After Canonical’s announcement, Valve’s Pierre-Loup Griffais tweeted that Ubuntu 19.10 and future releases “will not be officially supported by Steam or recommended to our users.” Valve will officially support and recommend a different Linux distribution in the future.

The good news is that your existing Ubuntu installation—whether it’s Ubuntu 19.04 “Disco Dingo” or Ubuntu 18.04 LTS “Bionic Beaver”—will continue running Steam and its Linux games for years to come.

The bad news is that Linux gamers who enjoy Ubuntu will likely have to switch to a different Linux distribution in the future—unless Canonical or Valve change course.

Microsoft’s New Windows Terminal Is Now Available

New Windows Terminal showing Linux applications
Microsoft via The Verge

You can now download a preview version of the new Windows Terminal app from the Store on Windows 10! Microsoft released this application on the evening of June 21 after a listing showed up earlier that day.

After downloading the Windows Terminal app from the Store, you can take advantage of all the new features—including tabs, finally! You can combine tabs from the traditional Command Prompt, Linux Bash instances, and PowerShell in the same window. It’s a deeply customizable environment, too. Here’s how Microsoft describes it:

The Windows Terminal is the new, powerful, open source terminal application that was announced at Build 2019. Its main features include multiple tabs, Unicode and UTF-8 character support, a GPU accelerated text rendering engine, and custom themes, styles, and configurations.

For more information about this awesome new application, read Microsoft’s blog post announcing the release. We look forward to playing with it a lot more in the days to come.

Microsoft says you need “Windows 10 version 18362” to use the application. That’s the build number associated with the May 2019 Update, so you’ll need either that or a Windows Insider build installed.

RELATED: Everything New in Windows 10’s May 2019 Update, Available Now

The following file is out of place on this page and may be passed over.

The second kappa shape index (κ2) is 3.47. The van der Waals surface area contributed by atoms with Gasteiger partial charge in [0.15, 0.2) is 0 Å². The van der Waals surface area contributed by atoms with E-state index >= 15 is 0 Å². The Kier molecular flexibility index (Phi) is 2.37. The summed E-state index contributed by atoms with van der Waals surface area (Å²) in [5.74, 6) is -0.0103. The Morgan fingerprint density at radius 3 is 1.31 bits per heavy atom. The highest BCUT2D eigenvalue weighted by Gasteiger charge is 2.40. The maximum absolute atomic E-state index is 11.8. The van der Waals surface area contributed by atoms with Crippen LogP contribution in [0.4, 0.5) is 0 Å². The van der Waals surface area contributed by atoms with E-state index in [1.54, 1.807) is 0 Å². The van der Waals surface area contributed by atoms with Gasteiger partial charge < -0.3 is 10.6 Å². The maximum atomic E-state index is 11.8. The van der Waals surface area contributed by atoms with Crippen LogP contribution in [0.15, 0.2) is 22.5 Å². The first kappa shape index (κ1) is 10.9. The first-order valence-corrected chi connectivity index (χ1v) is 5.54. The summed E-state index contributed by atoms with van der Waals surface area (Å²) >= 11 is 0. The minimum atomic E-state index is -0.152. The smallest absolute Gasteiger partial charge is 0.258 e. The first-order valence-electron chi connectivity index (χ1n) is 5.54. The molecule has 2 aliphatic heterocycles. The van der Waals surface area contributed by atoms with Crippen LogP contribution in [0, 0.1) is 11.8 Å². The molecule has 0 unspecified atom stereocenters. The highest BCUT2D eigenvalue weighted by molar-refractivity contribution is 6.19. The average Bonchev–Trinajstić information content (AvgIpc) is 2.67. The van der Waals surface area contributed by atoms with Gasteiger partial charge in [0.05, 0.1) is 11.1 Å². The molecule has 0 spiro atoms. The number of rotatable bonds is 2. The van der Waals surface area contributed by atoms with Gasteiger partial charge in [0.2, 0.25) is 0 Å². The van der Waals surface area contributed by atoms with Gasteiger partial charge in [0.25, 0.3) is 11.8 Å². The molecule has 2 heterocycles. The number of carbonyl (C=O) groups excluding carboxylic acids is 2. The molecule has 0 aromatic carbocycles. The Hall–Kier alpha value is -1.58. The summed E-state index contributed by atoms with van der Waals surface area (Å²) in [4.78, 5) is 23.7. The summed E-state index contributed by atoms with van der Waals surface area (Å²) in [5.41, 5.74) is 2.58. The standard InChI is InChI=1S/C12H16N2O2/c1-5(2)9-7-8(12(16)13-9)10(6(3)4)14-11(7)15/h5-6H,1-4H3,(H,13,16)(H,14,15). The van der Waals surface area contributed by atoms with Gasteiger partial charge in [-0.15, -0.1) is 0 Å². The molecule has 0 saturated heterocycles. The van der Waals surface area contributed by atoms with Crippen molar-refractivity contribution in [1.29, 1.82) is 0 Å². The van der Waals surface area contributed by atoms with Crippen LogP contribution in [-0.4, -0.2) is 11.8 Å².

How to Report a Fake Business Listing on Google Maps

Google Maps showing Googleplex location

The Wall Street Journal reports that Google Maps is overrun with fake business listings created by scammers, and Google says it removed more than 3 million of them in 2018. Here’s how to report any fake businesses you see.

We’ve done this before when we noticed a nearby business listing was fake and didn’t match a real business in its location. The fake business listing vanished immediately after we reported it. By reporting any scams you see, you’ll be doing everyone who uses Google Maps a big favor.

To report a listing, locate and select the business listing in Google Maps. Click or tap the “Suggest an Edit” button.

Suggest an Edit button in Google Maps

Select “Remove this place” to tell Google the listing should be removed from Google Maps. If you’re not signed into a Google account, you’ll be prompted to log in before you continue.

(If a scammer has taken over a real business listing with a fake phone number or website, you should instead select “Change name or other details” and provide the business’s real details.)

Option to remove a listing from Google Maps

Provide a reason for the removal—this is technically optional, but it will tell Google why the business should be removed. For example, you can select “Doesn’t exist” or “Spam, fake, or offensive” if the business is a fake listing or a scam.